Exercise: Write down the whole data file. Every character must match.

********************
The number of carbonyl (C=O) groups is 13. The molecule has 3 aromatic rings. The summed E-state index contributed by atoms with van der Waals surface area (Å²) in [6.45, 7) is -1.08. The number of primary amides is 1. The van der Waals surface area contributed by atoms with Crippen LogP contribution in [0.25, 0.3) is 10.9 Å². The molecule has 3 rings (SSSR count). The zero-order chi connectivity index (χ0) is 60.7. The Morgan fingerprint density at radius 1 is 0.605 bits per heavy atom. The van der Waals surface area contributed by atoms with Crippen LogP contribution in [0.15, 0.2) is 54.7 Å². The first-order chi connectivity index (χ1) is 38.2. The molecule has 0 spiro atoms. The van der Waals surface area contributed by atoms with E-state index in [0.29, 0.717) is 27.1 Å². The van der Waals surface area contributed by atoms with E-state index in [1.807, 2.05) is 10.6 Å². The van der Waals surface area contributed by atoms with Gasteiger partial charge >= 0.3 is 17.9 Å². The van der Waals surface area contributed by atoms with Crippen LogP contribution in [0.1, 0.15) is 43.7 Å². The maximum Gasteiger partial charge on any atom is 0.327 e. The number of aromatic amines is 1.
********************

The number of carbonyl (C=O) groups is 13. The molecule has 3 aromatic rings. The summed E-state index contributed by atoms with van der Waals surface area (Å²) in [6.45, 7) is -1.08. The number of primary amides is 1. The van der Waals surface area contributed by atoms with Crippen LogP contribution in [0.25, 0.3) is 10.9 Å². The molecule has 3 rings (SSSR count). The zero-order chi connectivity index (χ0) is 60.7. The Morgan fingerprint density at radius 1 is 0.605 bits per heavy atom. The van der Waals surface area contributed by atoms with Crippen LogP contribution in [0.15, 0.2) is 54.7 Å². The first-order chi connectivity index (χ1) is 38.2. The molecule has 0 spiro atoms. The van der Waals surface area contributed by atoms with E-state index in [0.29, 0.717) is 27.1 Å². The van der Waals surface area contributed by atoms with E-state index in [1.807, 2.05) is 10.6 Å². The van der Waals surface area contributed by atoms with Gasteiger partial charge >= 0.3 is 17.9 Å². The van der Waals surface area contributed by atoms with Crippen LogP contribution in [0.1, 0.15) is 43.7 Å². The maximum Gasteiger partial charge on any atom is 0.327 e. The number of aromatic amines is 1.